Effects of Tower Climbing Exercise on Bone Mass, Strength, and Turnover in Growing Rats

Authors

  • Takuya Notomi,

    1. Laboratory and Biochemistry of Exercise and Nutrition, Institute of Health and Sport Sciences, University of Tsukuba, Tsukuba, Japan
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  • Nobukazu Okimoto,

    1. Department of Orthopedic Surgery, University of Occupational and Environmental Health, Kitakyushu, Japan
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  • Yuichi Okazaki,

    1. Department of Orthopedic Surgery, University of Occupational and Environmental Health, Kitakyushu, Japan
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  • Yuri Tanaka,

    1. Laboratory and Biochemistry of Exercise and Nutrition, Institute of Health and Sport Sciences, University of Tsukuba, Tsukuba, Japan
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  • Toshitaka Nakamura,

    1. Department of Orthopedic Surgery, University of Occupational and Environmental Health, Kitakyushu, Japan
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  • Masashige Suzuki

    Corresponding author
    1. Laboratory and Biochemistry of Exercise and Nutrition, Institute of Health and Sport Sciences, University of Tsukuba, Tsukuba, Japan
    • Institute of Health and Sports Sciences, University of Tsukuba, Tsukuba-shi, Ibaragi-ken 305–8574, Japan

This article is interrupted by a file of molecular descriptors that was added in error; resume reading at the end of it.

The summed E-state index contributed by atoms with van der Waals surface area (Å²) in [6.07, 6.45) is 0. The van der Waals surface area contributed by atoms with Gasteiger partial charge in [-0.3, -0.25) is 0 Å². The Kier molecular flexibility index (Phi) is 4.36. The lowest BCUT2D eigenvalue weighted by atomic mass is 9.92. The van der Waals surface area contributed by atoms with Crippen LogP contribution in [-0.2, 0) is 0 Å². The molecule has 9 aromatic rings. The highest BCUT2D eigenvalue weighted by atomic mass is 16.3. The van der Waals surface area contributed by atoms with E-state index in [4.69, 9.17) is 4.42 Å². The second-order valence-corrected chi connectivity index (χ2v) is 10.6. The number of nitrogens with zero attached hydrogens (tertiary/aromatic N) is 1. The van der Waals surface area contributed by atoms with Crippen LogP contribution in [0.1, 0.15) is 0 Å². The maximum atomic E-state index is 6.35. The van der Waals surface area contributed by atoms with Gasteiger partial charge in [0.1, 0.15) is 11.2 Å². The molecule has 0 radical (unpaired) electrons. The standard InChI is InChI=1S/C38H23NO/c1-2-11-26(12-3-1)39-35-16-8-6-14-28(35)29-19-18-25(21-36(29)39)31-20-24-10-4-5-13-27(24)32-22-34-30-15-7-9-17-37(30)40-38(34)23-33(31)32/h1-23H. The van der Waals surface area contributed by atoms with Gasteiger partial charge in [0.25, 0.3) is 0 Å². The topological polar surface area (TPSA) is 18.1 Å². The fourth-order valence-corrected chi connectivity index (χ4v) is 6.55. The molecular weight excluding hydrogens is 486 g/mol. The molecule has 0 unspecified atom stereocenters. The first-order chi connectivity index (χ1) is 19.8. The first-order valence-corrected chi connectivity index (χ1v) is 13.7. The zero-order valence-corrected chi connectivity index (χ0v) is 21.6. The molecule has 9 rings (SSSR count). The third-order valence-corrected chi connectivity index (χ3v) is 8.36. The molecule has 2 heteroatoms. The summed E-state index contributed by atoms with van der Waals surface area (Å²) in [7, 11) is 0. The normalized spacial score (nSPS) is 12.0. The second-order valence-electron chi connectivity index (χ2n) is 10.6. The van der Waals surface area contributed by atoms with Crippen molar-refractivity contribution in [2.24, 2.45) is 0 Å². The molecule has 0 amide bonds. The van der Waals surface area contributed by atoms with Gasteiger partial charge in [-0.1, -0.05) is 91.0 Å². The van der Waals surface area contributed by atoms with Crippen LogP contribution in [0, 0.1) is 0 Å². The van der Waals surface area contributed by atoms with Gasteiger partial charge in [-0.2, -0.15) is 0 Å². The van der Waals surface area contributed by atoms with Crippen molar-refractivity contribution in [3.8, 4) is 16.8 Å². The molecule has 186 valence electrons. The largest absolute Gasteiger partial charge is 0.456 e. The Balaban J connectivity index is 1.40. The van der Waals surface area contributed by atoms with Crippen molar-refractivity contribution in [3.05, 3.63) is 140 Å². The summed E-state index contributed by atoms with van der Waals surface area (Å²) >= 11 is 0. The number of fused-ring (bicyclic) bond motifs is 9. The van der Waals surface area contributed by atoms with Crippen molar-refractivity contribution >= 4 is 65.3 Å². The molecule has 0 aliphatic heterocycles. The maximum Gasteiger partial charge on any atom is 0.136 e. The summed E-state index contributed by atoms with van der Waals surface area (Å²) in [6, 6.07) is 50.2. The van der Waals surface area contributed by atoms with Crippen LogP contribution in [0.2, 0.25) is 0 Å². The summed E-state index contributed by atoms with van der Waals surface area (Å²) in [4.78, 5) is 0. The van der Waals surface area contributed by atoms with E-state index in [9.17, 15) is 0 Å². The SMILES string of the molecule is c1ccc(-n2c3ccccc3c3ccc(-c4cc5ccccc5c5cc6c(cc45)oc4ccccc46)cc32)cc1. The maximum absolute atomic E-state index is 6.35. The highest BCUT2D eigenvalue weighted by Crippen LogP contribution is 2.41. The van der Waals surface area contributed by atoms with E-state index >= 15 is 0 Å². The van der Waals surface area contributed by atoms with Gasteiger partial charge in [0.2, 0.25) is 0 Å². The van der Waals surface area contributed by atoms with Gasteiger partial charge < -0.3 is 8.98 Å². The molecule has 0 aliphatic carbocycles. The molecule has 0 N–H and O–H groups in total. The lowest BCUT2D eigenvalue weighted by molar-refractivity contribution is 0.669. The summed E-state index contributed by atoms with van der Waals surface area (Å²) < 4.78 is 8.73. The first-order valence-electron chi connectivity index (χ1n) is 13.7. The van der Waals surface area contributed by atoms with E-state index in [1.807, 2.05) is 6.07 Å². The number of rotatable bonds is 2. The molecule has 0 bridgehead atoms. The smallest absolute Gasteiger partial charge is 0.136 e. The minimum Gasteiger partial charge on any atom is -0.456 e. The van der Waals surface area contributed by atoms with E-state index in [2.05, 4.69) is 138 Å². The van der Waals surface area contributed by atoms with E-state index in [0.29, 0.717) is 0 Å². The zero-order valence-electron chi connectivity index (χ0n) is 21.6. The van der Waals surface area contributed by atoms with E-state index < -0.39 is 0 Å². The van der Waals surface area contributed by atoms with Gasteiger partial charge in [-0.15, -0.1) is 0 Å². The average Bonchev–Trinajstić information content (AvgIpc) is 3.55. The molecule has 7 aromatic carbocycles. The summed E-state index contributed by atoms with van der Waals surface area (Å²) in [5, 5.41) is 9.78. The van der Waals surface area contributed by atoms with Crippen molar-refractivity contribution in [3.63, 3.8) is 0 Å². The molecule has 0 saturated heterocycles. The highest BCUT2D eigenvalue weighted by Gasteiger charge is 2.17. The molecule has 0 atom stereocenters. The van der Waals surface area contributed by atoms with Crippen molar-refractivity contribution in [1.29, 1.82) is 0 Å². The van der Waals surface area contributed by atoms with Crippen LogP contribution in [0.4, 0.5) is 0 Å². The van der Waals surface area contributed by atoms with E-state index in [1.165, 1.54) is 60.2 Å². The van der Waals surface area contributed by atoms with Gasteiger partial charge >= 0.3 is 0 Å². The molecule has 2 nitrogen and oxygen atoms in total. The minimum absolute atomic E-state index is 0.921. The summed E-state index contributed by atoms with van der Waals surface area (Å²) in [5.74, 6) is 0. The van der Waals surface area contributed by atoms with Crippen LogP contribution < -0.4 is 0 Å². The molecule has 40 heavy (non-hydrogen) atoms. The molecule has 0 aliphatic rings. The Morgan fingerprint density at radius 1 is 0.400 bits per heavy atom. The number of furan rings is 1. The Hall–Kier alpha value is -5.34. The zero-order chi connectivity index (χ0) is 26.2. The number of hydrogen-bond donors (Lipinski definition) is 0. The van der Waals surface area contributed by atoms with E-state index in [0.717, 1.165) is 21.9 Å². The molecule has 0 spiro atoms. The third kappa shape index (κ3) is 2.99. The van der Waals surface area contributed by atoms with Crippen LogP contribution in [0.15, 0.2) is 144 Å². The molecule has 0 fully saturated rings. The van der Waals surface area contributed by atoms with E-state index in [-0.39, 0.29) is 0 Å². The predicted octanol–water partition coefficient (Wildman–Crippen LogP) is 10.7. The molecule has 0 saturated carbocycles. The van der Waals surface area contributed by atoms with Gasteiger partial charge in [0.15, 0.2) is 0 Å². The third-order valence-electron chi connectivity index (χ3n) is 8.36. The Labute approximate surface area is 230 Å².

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Abstract

To determine the effects of tower climbing exercise on mass, strength, and local turnover of bone, 50 Sprague-Dawley rats, 10 weeks of age, were assigned to five groups: a baseline control and two groups of sedentary and exercise rats. Rats voluntarily climbed the 200-cm tower to drink water from the bottle set at the top of it. In 4 weeks, the trabecular bone formation rate (BFR/bone surface [BS]), bone volume (BV/TV), and trabecular thickness (Tb.Th) of both the lumbar vertebra and tibia and the bone mineral density (BMD) of the tibia increased, while the osteoclast surface (Oc.S) decreased. The parameter values in the midfemur, such as the total cross-sectional area, the moment of inertia, the periosteal mineralizing surface (MS/BS), mineral apposition rate (MAR), BFR/BS, and bending load increased, while the endosteal MAR decreased. In 8 weeks, the increases in the bone mineral content (BMC), BMD of the femur and tibia, and the bending load values of the femur were significant, but the climbing exercise did not increase BMC, BMD, or the compression load of the lumbar vertebra. Although the periosteal MS/BS, MAR, and BFR/BS increased, the endosteal MS/BS, MAR, and BFR/BS decreased. These results show that climbing exercise has a beneficial effect on the femoral cortex and tibia trabecular, rather than the vertebral trabecular. In the midfemur, effects on bone formation are site specific, supporting accelerated cortical drift by mechanical stimulation.

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